I tell you this so that you can put it in context when I say I really like the Blakroc album. Perhaps the most fascinating part of it is that Dan Auerbach and Patrick Carney didn’t just write a Black Keys album and get some rappers to verbalize over it. They wrote a hip-hop album, which they then performed on real instruments. It’s like the Roots, in a way, with a few more wailing guitar parts. The grooves are deep and bluesy, but the sound is pure hip-hop, in a good way.
There’s an all-star cast on this thing, and the variety does it immeasurable good. Mos Def is dynamite on “On the Vista,” the RZA makes several appearances, and Q-Tip takes a verse on “Hope You’re Happy.” The Keys even uphold what is now apparently a rap tradition, including a verse from a dead guy: Ol’ Dirty Bastard duets with Ludacris from beyond the grave on opening sex romp “Coochie.” But the real star of this thing is Nicole Wray, whose soulful tones show up on three tracks. She takes golden gem “Why Can’t I Forget Him” solo, and it’s one of the record’s best tracks.
Behind all of that, Auerbach and Carney lay down one slinky groove after another. This sounds like it was a blast to record, and it’s a lot of fun to listen to. Credit to the Black Keys for doing the near-impossible: making a rap record I enjoy from start to finish.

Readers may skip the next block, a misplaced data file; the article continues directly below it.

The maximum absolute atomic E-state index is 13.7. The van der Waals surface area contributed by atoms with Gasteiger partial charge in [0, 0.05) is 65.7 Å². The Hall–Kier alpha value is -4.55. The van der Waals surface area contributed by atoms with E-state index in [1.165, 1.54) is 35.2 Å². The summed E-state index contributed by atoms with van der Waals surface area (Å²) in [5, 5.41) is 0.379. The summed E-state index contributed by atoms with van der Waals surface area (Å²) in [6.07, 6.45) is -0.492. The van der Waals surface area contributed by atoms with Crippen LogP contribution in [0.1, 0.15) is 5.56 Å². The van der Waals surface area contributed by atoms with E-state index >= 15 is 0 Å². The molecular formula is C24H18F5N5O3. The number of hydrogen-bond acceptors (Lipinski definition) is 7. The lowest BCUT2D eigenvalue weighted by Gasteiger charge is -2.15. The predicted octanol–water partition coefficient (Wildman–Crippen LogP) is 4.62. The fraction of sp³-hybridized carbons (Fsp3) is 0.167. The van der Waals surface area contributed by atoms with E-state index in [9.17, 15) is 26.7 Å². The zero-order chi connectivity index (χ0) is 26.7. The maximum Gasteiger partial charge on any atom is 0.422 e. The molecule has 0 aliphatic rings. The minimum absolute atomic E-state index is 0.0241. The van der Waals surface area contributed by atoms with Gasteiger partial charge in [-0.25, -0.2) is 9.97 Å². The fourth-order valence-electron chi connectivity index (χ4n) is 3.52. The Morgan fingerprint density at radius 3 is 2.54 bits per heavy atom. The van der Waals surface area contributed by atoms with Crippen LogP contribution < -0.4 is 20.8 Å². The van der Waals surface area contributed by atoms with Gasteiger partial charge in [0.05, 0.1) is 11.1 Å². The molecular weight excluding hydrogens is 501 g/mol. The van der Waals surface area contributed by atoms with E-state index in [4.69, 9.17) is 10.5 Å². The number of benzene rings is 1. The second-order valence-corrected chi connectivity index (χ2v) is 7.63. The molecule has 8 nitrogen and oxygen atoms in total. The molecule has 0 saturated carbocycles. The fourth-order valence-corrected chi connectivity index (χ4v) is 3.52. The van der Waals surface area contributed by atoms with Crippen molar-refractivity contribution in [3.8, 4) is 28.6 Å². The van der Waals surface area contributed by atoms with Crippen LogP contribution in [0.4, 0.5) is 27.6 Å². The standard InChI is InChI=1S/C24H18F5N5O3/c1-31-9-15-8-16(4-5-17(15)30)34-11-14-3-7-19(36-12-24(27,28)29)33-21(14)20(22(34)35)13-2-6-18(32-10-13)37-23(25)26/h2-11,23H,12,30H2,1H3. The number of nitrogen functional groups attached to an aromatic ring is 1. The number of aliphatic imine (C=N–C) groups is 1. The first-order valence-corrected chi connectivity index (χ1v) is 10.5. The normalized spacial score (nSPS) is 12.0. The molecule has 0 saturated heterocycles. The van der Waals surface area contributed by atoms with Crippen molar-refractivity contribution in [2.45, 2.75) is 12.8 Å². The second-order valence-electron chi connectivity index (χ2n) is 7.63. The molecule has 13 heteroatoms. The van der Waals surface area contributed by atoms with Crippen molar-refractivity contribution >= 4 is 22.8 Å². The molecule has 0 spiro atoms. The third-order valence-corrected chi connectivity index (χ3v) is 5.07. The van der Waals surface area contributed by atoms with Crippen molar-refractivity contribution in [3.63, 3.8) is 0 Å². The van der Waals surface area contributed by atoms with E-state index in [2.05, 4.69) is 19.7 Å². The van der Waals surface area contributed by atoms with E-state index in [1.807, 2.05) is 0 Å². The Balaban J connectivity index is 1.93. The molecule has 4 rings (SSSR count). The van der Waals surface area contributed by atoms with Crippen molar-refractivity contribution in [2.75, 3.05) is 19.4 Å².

The other new release is an EP from Animal Collective, called Fall Be Kind. It’s not quite the follow-up to this year’s extraordinary Merriweather Post Pavilion, since it spans only five songs and runs a scant 27 minutes. But it will do for now. Sometime in the last two years, Animal Collective stopped trying to make ugly noise and started aiming for ethereal, whacked-out gracefulness. And they’ve hit the bullseye again on this EP.
I won’t be able to adequately describe the odd going-over-the-cliff feeling of the first track, “Graze,” particularly the second half. It starts off as an ambient wash of sound and harmony, slowly building up, and then the beat starts, and you’re thinking the pulsing dancehall section of the song is about to start. And then, the pan flute sample starts. Yes, it’s Zamfir, master of the pan flute, and his appearance turns the song into a hoedown. It’s crazy, and it thoroughly breaks the mood, but it works wonderfully.